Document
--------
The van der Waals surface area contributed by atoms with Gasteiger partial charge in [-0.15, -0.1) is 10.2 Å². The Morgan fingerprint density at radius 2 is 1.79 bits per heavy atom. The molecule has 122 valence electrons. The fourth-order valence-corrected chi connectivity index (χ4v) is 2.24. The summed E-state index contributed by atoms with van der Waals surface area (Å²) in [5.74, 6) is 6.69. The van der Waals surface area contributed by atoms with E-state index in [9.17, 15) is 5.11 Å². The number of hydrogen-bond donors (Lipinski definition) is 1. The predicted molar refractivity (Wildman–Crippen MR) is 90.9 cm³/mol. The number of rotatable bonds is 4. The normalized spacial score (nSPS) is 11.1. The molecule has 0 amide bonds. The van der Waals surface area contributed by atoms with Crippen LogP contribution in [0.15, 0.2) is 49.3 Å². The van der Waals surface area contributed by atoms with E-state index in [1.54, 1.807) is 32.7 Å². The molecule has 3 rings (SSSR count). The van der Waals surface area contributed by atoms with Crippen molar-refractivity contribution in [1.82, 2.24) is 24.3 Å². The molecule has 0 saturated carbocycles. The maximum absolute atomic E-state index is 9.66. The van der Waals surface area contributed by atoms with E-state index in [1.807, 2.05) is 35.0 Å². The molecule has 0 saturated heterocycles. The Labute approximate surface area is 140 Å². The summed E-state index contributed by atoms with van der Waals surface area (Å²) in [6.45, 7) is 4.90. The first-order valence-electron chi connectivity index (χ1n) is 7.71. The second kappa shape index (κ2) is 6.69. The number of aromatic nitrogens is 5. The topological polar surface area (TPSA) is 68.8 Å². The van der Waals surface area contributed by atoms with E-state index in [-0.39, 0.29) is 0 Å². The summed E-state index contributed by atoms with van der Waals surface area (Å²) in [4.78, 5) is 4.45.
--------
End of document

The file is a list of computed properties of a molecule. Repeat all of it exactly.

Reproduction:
The van der Waals surface area contributed by atoms with Gasteiger partial charge in [-0.15, -0.1) is 10.2 Å². The Morgan fingerprint density at radius 2 is 1.79 bits per heavy atom. The molecule has 122 valence electrons. The fourth-order valence-corrected chi connectivity index (χ4v) is 2.24. The summed E-state index contributed by atoms with van der Waals surface area (Å²) in [5.74, 6) is 6.69. The van der Waals surface area contributed by atoms with E-state index in [9.17, 15) is 5.11 Å². The number of hydrogen-bond donors (Lipinski definition) is 1. The predicted molar refractivity (Wildman–Crippen MR) is 90.9 cm³/mol. The number of rotatable bonds is 4. The normalized spacial score (nSPS) is 11.1. The molecule has 0 amide bonds. The van der Waals surface area contributed by atoms with Crippen LogP contribution in [0.15, 0.2) is 49.3 Å². The van der Waals surface area contributed by atoms with E-state index in [1.54, 1.807) is 32.7 Å². The molecule has 3 rings (SSSR count). The van der Waals surface area contributed by atoms with Crippen molar-refractivity contribution in [1.82, 2.24) is 24.3 Å². The molecule has 0 saturated carbocycles. The maximum absolute atomic E-state index is 9.66. The van der Waals surface area contributed by atoms with E-state index in [1.807, 2.05) is 35.0 Å². The molecule has 0 saturated heterocycles. The Labute approximate surface area is 140 Å². The summed E-state index contributed by atoms with van der Waals surface area (Å²) in [6.45, 7) is 4.90. The first-order valence-electron chi connectivity index (χ1n) is 7.71. The second kappa shape index (κ2) is 6.69. The number of aromatic nitrogens is 5. The topological polar surface area (TPSA) is 68.8 Å². The van der Waals surface area contributed by atoms with E-state index in [-0.39, 0.29) is 0 Å². The summed E-state index contributed by atoms with van der Waals surface area (Å²) in [4.78, 5) is 4.45.